On a mountain pass

The smugglers are operating from a camp in the mountains. Carmen has grown tired of Don José and his controlling behaviour, and she tells him to go home to his mother. The women tell their fortunes: the cards foretell love and riches for Frasquita and Mercédès, but only death for Carmen.

Escamillo turns up unexpectedly, still determined to pursue Carmen. After a violent encounter with the jealous Don José, he invites everyone, especially Carmen, to his next bullfight. Another surprise arrival – Micaëla – appears in the camp with news: Don José’s mother is dying and he must return home as a matter of urgency. He agrees to leave, but swears to Carmen that they will meet again.


Act IV

At the bullring

It’s the day of the bullfight, and the crowd gathers in anticipation. Escamillo arrives with Carmen on his arm. Frasquita and Mercédès warn her that Don José is lurking in the crowd, and beg her to take care, but Carmen is unafraid.

Don José approaches Carmen and begs her to come back to him, pleading for her love. Carmen tells him that their relationship is over, and she will live – or die – free. As the crowd inside the bullring roars and cheers for Escamillo, Don José kills Carmen.

Performance timings

Timings are subject to change.

*Restaurants open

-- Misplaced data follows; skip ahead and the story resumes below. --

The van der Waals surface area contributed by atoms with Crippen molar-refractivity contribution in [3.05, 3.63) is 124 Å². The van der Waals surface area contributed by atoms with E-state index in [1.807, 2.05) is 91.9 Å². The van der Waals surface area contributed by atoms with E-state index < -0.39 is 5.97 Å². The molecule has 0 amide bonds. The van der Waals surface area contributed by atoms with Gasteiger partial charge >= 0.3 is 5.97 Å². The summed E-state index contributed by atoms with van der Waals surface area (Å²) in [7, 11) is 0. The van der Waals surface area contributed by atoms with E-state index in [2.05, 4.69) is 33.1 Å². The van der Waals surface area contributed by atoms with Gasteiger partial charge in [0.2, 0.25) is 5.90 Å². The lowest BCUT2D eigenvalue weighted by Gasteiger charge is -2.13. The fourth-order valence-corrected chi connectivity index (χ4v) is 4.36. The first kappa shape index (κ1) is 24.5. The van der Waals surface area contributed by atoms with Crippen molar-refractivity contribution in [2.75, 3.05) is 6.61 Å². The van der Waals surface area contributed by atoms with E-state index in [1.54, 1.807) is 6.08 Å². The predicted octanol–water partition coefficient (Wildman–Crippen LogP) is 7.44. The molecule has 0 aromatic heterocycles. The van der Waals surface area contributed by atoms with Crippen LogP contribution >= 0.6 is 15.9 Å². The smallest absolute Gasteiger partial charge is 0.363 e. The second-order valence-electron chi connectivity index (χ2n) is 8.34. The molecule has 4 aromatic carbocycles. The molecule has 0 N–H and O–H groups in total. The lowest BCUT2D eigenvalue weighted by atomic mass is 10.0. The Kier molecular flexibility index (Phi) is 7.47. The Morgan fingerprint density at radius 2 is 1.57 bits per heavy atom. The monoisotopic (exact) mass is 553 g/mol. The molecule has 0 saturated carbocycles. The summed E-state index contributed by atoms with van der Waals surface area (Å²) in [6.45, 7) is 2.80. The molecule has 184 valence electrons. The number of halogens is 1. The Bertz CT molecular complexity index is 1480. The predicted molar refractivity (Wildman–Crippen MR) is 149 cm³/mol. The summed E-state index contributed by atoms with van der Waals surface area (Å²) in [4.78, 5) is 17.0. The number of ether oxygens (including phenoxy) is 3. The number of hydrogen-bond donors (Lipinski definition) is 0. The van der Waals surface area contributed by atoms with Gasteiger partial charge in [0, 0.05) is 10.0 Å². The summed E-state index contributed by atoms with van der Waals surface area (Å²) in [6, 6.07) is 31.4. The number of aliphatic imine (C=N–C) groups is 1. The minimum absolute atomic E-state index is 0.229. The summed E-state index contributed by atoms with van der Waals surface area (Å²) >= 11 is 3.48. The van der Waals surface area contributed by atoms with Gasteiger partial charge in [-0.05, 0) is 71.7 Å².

16, 23, 30 May
7, 10, 13, 15, 17 June
1 August

Gardens open: 3.00pm
Opera starts: 5.00pm
Interval (20 mins): 5.55pm
Opera resumes: 6.15pm
Interval (90 mins)*: 7.00pm
Opera resumes: 8.30pm
Opera ends: 9.35pm

19, 26 May
2 June
4, 7, 9, 12, 15, 17, 20, 22, 24 August

Gardens open: 2.00pm
Opera starts: 4.00pm
Interval (20 mins): 4.55pm
Opera resumes: 5.15pm
Interval (90 mins)*: 6.00pm
Opera resumes: 7.30pm
Opera ends: 8.35pm

For recommended trains and coach timings visit our how to get here page.

Supported by a Syndicate and Circle of individuals

Bring world-class opera to the stage

To find out more about production support for Festival 2024 click here
or contact our Director of Development, Helen McCarthy for an informal chat:
call 01273 815 032 or email

Main image: Photography by Charles Stanislaw Graham/Thursday’s Child. Art direction & design by Ollie Winser